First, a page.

The use of online courses continues to grow worldwide, yet it is still not clear whether such online learning environments enhance the learning outcomes of students or even meet the level of success of traditional classrooms. Many online courses currently represent no more than electronic versions of traditional classes without, of course, face-to-face interaction between instructor and students. These electronic courses often contain Web materials that lack any significant level of creativity or interactivity (Dehoney & Reeves, 1999). Cognitive research suggests that the addition of multimedia can actually improve the learning process if certain methods are employed. By using auditory and visual methods of presenting information, students can process that information more quickly, often fostering an enhanced learning process (Campbell, Lum, & Singh, 2000).
Students often have a difficult time in visualizing concepts and struggle to grasp information that is presented either verbally or in text. This situation certainly exists in traditional classrooms but can become particularly acute in an online environment. In the study of biology, we discuss cells, living organisms, and processes of life that are often difficult to visualize from only a verbal or text-based explanation. For biology, in other words, a picture certainly is worth a thousand words. How could we make our students understand the processes of life if we could not show them? In a conventional classroom, overhead transparencies, 35mm slides, and films have helped instructors bring biology "to life." However, even the teaching aids that are currently available do not provide enough help. Delivering biology online can compound this problem. Though online delivery provides an opportunity for a multimedia environment, not all instructors take advantage of these technologies, nor is the content that they need always available for Web delivery.
Streaming Media Solutions
Others have shown that technology can provide the rich content and learning support that are considered to be critical elements of online learning (Oliver, 1999). Our goal was to increase student learning and performance by infusing streaming media content into both our online and traditional "Principles of Biology" courses (for undergraduate science majors). We hoped that such technology would help us overcome the problems of online and traditional classrooms. By using streaming media technology, which allows files to play as they download, we could deliver content that would be difficult to convey in other ways. Additionally, we sought to enhance the learning process for our students by providing course materials that would allow for reflection and review after they encountered them in the classroom.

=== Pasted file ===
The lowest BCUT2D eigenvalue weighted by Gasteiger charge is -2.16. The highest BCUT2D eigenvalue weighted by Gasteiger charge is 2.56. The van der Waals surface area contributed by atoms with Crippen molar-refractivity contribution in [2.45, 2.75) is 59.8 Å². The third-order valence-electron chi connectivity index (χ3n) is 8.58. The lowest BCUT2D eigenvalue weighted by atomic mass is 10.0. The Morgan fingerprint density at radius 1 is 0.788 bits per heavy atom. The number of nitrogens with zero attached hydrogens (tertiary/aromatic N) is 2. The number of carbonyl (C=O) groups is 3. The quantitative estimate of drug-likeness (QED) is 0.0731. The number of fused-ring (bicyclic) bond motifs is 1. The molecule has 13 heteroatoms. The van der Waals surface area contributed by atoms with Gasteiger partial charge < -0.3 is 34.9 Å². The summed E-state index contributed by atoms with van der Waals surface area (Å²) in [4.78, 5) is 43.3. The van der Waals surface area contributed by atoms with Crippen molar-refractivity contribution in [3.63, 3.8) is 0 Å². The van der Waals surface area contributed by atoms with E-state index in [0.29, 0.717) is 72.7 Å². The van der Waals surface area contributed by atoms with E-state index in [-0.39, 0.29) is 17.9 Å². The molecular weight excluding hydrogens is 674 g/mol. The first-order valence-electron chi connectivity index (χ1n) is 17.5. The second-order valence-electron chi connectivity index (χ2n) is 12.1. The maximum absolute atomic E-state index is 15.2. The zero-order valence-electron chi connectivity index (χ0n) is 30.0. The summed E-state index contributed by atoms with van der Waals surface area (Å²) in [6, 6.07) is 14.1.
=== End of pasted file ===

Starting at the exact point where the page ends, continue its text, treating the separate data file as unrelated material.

We began by using a video microscope to capture digital images of cells and living organisms. How could we explain cytoplasmic streaming more effectively than by actually displaying it in both a protozoan (amoeba) and a plant cell? Our students study cell reproduction, which involves the processes of mitosis and meiosis, by using a series of microscope slides that show each stage of the process. We captured these images digitally and, using RealSlideshow, created a streaming media file that displays each picture of mitotic division in sequence with added text and audio (Exhibit 1) (Editor's note: The exhibits in this article require RealPlayer 8 basic or higher to be viewed. To download a version of RealPlayer, visit their download site.) In this format, the images, text, and audio download quickly over a modem and are accessible to students with slow connections. Student response to this use of technology was encouraging; they liked having images along with the text explanations and especially enjoyed the audio explanations.
We later expanded our offerings to include content on laboratory experiments as well. Many of the processes that students study in a biology lab take too much time for one lab period and cannot be left until the next week. Streaming media technology allows us to overcome this problem. For example, we study egg fertilization and development in sea urchins. The students actually perform the experiment in the lab and usually see the four- to eight-cell stage of division by the time the lab ends. After a day and a half, the fertilized eggs reach the larval stage. We digitally capture the entire process, from the shedding of gametes to the development of the sea urchins to the larval stage. We deliver the video, text, and audio explanations with streaming technology that uses Synchronized Multimedia Integration Language (SMIL). Now, the students can see the entire process in about 23 minutes. We found that this file downloads well over a 56.6k modem.